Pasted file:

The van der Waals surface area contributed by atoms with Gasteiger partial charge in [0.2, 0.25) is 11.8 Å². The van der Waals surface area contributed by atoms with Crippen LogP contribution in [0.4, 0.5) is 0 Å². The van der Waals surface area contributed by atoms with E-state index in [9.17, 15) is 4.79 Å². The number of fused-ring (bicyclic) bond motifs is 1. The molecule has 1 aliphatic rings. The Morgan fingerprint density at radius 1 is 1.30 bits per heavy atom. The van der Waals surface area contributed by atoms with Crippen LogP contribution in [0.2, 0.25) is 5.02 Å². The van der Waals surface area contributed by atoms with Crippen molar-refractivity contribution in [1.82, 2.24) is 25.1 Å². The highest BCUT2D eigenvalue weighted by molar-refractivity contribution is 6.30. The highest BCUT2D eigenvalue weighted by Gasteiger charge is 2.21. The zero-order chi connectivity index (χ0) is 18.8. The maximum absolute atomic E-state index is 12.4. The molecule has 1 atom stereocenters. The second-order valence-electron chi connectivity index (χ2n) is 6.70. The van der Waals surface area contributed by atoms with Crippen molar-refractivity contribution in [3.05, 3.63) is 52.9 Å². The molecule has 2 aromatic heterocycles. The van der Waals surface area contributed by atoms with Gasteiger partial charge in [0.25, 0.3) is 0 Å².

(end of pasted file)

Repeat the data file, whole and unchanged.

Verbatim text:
The van der Waals surface area contributed by atoms with Gasteiger partial charge in [0.2, 0.25) is 11.8 Å². The van der Waals surface area contributed by atoms with Crippen LogP contribution in [0.4, 0.5) is 0 Å². The van der Waals surface area contributed by atoms with E-state index in [9.17, 15) is 4.79 Å². The number of fused-ring (bicyclic) bond motifs is 1. The molecule has 1 aliphatic rings. The Morgan fingerprint density at radius 1 is 1.30 bits per heavy atom. The van der Waals surface area contributed by atoms with Crippen LogP contribution in [0.2, 0.25) is 5.02 Å². The van der Waals surface area contributed by atoms with Crippen molar-refractivity contribution in [1.82, 2.24) is 25.1 Å². The highest BCUT2D eigenvalue weighted by molar-refractivity contribution is 6.30. The highest BCUT2D eigenvalue weighted by Gasteiger charge is 2.21. The zero-order chi connectivity index (χ0) is 18.8. The maximum absolute atomic E-state index is 12.4. The molecule has 1 atom stereocenters. The second-order valence-electron chi connectivity index (χ2n) is 6.70. The van der Waals surface area contributed by atoms with Crippen molar-refractivity contribution in [3.05, 3.63) is 52.9 Å². The molecule has 2 aromatic heterocycles. The van der Waals surface area contributed by atoms with Gasteiger partial charge in [0.25, 0.3) is 0 Å².